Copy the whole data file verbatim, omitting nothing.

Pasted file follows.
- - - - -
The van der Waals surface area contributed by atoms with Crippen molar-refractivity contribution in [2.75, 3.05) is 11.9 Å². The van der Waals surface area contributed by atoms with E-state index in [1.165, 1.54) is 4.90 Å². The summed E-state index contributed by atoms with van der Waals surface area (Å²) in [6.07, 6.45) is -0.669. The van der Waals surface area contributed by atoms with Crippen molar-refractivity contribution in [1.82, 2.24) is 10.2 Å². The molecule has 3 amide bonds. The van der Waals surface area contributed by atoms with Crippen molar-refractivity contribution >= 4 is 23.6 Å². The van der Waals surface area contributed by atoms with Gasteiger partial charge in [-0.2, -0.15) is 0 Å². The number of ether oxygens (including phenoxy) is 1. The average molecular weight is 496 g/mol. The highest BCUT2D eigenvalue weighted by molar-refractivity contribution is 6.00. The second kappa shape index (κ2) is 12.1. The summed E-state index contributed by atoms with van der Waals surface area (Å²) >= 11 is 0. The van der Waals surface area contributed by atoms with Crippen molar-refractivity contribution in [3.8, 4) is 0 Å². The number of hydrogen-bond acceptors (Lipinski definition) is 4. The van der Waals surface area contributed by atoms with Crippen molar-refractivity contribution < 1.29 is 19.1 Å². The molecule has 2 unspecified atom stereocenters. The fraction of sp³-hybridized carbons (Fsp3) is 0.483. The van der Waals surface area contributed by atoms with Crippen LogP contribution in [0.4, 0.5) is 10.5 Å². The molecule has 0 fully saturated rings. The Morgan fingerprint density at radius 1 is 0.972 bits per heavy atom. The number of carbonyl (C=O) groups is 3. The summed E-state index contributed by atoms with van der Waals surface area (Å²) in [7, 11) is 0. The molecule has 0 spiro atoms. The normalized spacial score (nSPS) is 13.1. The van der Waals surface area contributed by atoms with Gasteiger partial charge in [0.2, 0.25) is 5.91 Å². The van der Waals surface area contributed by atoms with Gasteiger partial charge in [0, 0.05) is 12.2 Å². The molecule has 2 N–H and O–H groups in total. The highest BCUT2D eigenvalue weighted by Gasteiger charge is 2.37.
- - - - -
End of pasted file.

The van der Waals surface area contributed by atoms with Crippen molar-refractivity contribution in [2.75, 3.05) is 11.9 Å². The van der Waals surface area contributed by atoms with E-state index in [1.165, 1.54) is 4.90 Å². The summed E-state index contributed by atoms with van der Waals surface area (Å²) in [6.07, 6.45) is -0.669. The van der Waals surface area contributed by atoms with Crippen molar-refractivity contribution in [1.82, 2.24) is 10.2 Å². The molecule has 3 amide bonds. The van der Waals surface area contributed by atoms with Crippen molar-refractivity contribution >= 4 is 23.6 Å². The van der Waals surface area contributed by atoms with Gasteiger partial charge in [-0.2, -0.15) is 0 Å². The number of ether oxygens (including phenoxy) is 1. The average molecular weight is 496 g/mol. The highest BCUT2D eigenvalue weighted by molar-refractivity contribution is 6.00. The second kappa shape index (κ2) is 12.1. The summed E-state index contributed by atoms with van der Waals surface area (Å²) >= 11 is 0. The van der Waals surface area contributed by atoms with Crippen molar-refractivity contribution in [3.8, 4) is 0 Å². The number of hydrogen-bond acceptors (Lipinski definition) is 4. The van der Waals surface area contributed by atoms with Crippen molar-refractivity contribution < 1.29 is 19.1 Å². The molecule has 2 unspecified atom stereocenters. The fraction of sp³-hybridized carbons (Fsp3) is 0.483. The van der Waals surface area contributed by atoms with Crippen LogP contribution in [0.4, 0.5) is 10.5 Å². The molecule has 0 fully saturated rings. The Morgan fingerprint density at radius 1 is 0.972 bits per heavy atom. The number of carbonyl (C=O) groups is 3. The summed E-state index contributed by atoms with van der Waals surface area (Å²) in [7, 11) is 0. The molecule has 0 spiro atoms. The normalized spacial score (nSPS) is 13.1. The van der Waals surface area contributed by atoms with Gasteiger partial charge in [0.2, 0.25) is 5.91 Å². The van der Waals surface area contributed by atoms with Gasteiger partial charge in [0, 0.05) is 12.2 Å². The molecule has 2 N–H and O–H groups in total. The highest BCUT2D eigenvalue weighted by Gasteiger charge is 2.37.